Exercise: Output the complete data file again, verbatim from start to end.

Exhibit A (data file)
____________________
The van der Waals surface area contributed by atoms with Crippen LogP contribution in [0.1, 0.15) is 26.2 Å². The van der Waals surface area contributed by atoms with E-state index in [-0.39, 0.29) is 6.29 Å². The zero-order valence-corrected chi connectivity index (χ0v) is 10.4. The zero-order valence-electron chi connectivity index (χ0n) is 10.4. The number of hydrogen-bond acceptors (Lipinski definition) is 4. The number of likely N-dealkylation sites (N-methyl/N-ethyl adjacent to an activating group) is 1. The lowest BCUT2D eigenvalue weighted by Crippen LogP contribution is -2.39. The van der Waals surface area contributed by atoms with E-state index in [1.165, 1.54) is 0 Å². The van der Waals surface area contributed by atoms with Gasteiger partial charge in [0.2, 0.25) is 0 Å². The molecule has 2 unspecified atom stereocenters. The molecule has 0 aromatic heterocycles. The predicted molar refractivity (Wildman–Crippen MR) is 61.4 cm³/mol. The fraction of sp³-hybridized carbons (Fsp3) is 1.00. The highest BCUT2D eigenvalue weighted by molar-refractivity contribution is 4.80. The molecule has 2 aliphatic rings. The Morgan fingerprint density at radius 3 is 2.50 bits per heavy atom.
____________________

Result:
The van der Waals surface area contributed by atoms with Crippen LogP contribution in [0.1, 0.15) is 26.2 Å². The van der Waals surface area contributed by atoms with E-state index in [-0.39, 0.29) is 6.29 Å². The zero-order valence-corrected chi connectivity index (χ0v) is 10.4. The zero-order valence-electron chi connectivity index (χ0n) is 10.4. The number of hydrogen-bond acceptors (Lipinski definition) is 4. The number of likely N-dealkylation sites (N-methyl/N-ethyl adjacent to an activating group) is 1. The lowest BCUT2D eigenvalue weighted by Crippen LogP contribution is -2.39. The van der Waals surface area contributed by atoms with E-state index in [1.165, 1.54) is 0 Å². The van der Waals surface area contributed by atoms with Gasteiger partial charge in [0.2, 0.25) is 0 Å². The molecule has 2 unspecified atom stereocenters. The molecule has 0 aromatic heterocycles. The predicted molar refractivity (Wildman–Crippen MR) is 61.4 cm³/mol. The fraction of sp³-hybridized carbons (Fsp3) is 1.00. The highest BCUT2D eigenvalue weighted by molar-refractivity contribution is 4.80. The molecule has 2 aliphatic rings. The Morgan fingerprint density at radius 3 is 2.50 bits per heavy atom.